ACC OUTLOOK – No. 1 Duke (Final Four) / No. 2 Virginia (Elite Eight) / No. 3 Notre Dame (Elite Eight) / No. 4 North Carolina (Sweet Sixteen) / No. 4 Louisville (Sweet Sixteen) / No. 8 NC State (Rd. of 32)

FINAL FOUR – Kentucky, Wisconsin, Duke, Villanova

CHAMPION – Kentucky

For every school lucky enough to dance this time of year, the dream lives on. For most, it’s a fleeting visage. For others, it’s a captivating all-nighter. The goal? To make that dream a reality.

Sadly for most, the ‘cutting down the nets’ scene never comes to pass. But that’s secondary. It’s the dream-maker who’s most appreciated. The fact that we are even inspired to dream at all is worth the price of admission.

So thank you, March, for allowing these rapturous thoughts to race through our minds that for a select few, transform into indelible, tangible memories.

Follow me on Twitter @mattdoakes


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Oakes’ Outlook: Heating Up In Greensboro

Oakes’ Outlook: Heating Up In Greensboro

By Matt Oakes

It was quarterfinal Thursday. All the big boys (top 4 seeds) were in action with a spot in the primetime semifinals Friday night on the line. Would any of the top dogs be knocked off their pedestal? Plenty of intrigue always awaits. We’re heating up at the ACC Tourney! Who survived the pressure cooker?

TEAM OF THE DAY: Duke. Complete and utter dominance. The Blue Devils took the Wolfpack to the woodshed and are clearly the team to beat. Enough said.

QUOTE OF THE DAY: “Look over your shoulder the rest of the friggin’ night, okay. Let’s understand that. So if we shoot a poor percentage tomorrow your butt better not come in here.” – Roy Williams sounding off at a reporter’s attempt to jinx his team’s good shooting


The Cavaliers stamped their authority early, jumping out to a 7-0 lead and forcing Leonard Hamilton’s hand with a quick timeout. The Coliseum was more than speckled with a little orange – it was littered with Wahoo fans armed with rested lungs.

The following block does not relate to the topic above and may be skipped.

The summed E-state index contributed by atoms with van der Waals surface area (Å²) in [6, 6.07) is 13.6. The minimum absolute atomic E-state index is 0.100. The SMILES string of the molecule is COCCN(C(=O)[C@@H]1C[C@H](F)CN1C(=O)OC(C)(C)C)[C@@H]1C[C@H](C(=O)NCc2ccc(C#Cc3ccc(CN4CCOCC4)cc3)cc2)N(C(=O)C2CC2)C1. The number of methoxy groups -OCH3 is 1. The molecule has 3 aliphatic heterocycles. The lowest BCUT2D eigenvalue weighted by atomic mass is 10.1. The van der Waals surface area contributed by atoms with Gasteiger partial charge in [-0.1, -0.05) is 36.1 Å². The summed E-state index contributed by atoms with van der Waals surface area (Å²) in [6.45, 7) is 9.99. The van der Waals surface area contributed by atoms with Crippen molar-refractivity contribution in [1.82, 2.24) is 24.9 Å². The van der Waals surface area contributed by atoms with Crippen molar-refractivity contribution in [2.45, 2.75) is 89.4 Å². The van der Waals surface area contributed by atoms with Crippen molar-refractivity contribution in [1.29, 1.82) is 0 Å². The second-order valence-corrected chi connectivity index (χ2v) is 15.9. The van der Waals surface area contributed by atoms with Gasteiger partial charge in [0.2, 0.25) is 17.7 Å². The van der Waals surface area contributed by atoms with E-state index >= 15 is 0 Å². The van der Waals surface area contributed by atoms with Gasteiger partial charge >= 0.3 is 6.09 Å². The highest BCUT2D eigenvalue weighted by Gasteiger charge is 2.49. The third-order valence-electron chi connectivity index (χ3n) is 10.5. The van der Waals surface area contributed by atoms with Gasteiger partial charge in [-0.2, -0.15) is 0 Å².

But the real story of this game was the anticipated return of Justin Anderson from injury. He didn’t start, but when he finally got into the game, he was met with a standing ovation from the Virginia faithful. Although I didn’t stand with them, boy, it’s nice to see Anderson back playing basketball.

We also quickly discovered why Tony Bennett was named ACC Coach of the Year. He figured out missing shots was no good. And therefore, his Cavaliers promptly knocked down their first six shots. The Seminoles weren’t on the same page, however, struggling to find the basket and what’s more, couldn’t buy and offensive rebound. That hurts.

At the half, FSU was doubled up by UVA, 34-17.

Virginia’s Darion Atkins went down with some sort of leg injury early in the second half. It was a scare for sure, but after a quick respite in the locker room, Atkins was back on the UVA bench.

Meanwhile, the pace of play was grinding to a near standstill. So many timeouts. So many stoppages of play. But on a positive note, some good music was pumping through the Coliseum sound system.

FSU parted the waters so bad on a Cavalier drive to the basket that I almost lost my lunch. Thankfully, I didn’t. But it was a close call. That kind of Ole! defense isn’t in Virginia’s DNA though.

The referees grew some moans of disapproval from the UVA fans. I must say, a couple no-calls on Seminole players seemed to be questionable at best. And I’m not sure official Jamie Luckie knows a travel is not an offensive foul. But nevertheless, FSU cut the deficit down to five points at 39-34 with 9:455 to play. It was a new ballgame, folks!

And nobody knew that better than Leonard Hamilton. So much for his trademark composure. He came out of his shell down the stretch, barking out orders and giving an earful to officials and players alike.

Back and forth down the stretch they came. Both squads were suddenly coming up with enormous shots, trading blows. And would you believe it? With just under six minutes to play, Leonard Hamilton took it too far. The pinstripes got back at him with a technical foul. Can you say game changer?

But ultimately, with the help of a couple clutch makes by Malcolm Brogdon and steady free throw shooting to boot, the Cavaliers put away the Seminoles and booked their spot in Friday’s semifinals.

QUARTERFINAL 2: No. 5 UNC vs. No. 4 Louisville